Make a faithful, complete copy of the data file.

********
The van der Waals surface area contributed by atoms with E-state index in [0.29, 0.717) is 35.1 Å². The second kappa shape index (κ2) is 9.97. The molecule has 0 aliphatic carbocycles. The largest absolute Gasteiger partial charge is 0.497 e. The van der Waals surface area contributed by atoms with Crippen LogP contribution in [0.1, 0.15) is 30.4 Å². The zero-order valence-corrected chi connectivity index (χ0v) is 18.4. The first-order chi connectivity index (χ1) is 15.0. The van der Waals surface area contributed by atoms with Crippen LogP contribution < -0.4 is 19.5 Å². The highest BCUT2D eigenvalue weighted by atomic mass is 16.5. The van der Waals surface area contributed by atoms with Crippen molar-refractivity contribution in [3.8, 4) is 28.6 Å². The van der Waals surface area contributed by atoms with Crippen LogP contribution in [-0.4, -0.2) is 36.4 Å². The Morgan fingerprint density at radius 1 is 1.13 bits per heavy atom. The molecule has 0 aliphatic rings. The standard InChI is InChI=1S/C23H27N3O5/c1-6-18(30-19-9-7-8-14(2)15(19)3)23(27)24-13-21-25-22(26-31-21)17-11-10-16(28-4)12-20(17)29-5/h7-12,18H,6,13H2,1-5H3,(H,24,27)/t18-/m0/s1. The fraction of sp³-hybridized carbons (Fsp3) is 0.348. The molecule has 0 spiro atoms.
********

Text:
The van der Waals surface area contributed by atoms with E-state index in [0.29, 0.717) is 35.1 Å². The second kappa shape index (κ2) is 9.97. The molecule has 0 aliphatic carbocycles. The largest absolute Gasteiger partial charge is 0.497 e. The van der Waals surface area contributed by atoms with Crippen LogP contribution in [0.1, 0.15) is 30.4 Å². The zero-order valence-corrected chi connectivity index (χ0v) is 18.4. The first-order chi connectivity index (χ1) is 15.0. The van der Waals surface area contributed by atoms with Crippen LogP contribution < -0.4 is 19.5 Å². The highest BCUT2D eigenvalue weighted by atomic mass is 16.5. The van der Waals surface area contributed by atoms with Crippen molar-refractivity contribution in [3.8, 4) is 28.6 Å². The van der Waals surface area contributed by atoms with Crippen LogP contribution in [-0.4, -0.2) is 36.4 Å². The Morgan fingerprint density at radius 1 is 1.13 bits per heavy atom. The molecule has 0 aliphatic rings. The standard InChI is InChI=1S/C23H27N3O5/c1-6-18(30-19-9-7-8-14(2)15(19)3)23(27)24-13-21-25-22(26-31-21)17-11-10-16(28-4)12-20(17)29-5/h7-12,18H,6,13H2,1-5H3,(H,24,27)/t18-/m0/s1. The fraction of sp³-hybridized carbons (Fsp3) is 0.348. The molecule has 0 spiro atoms.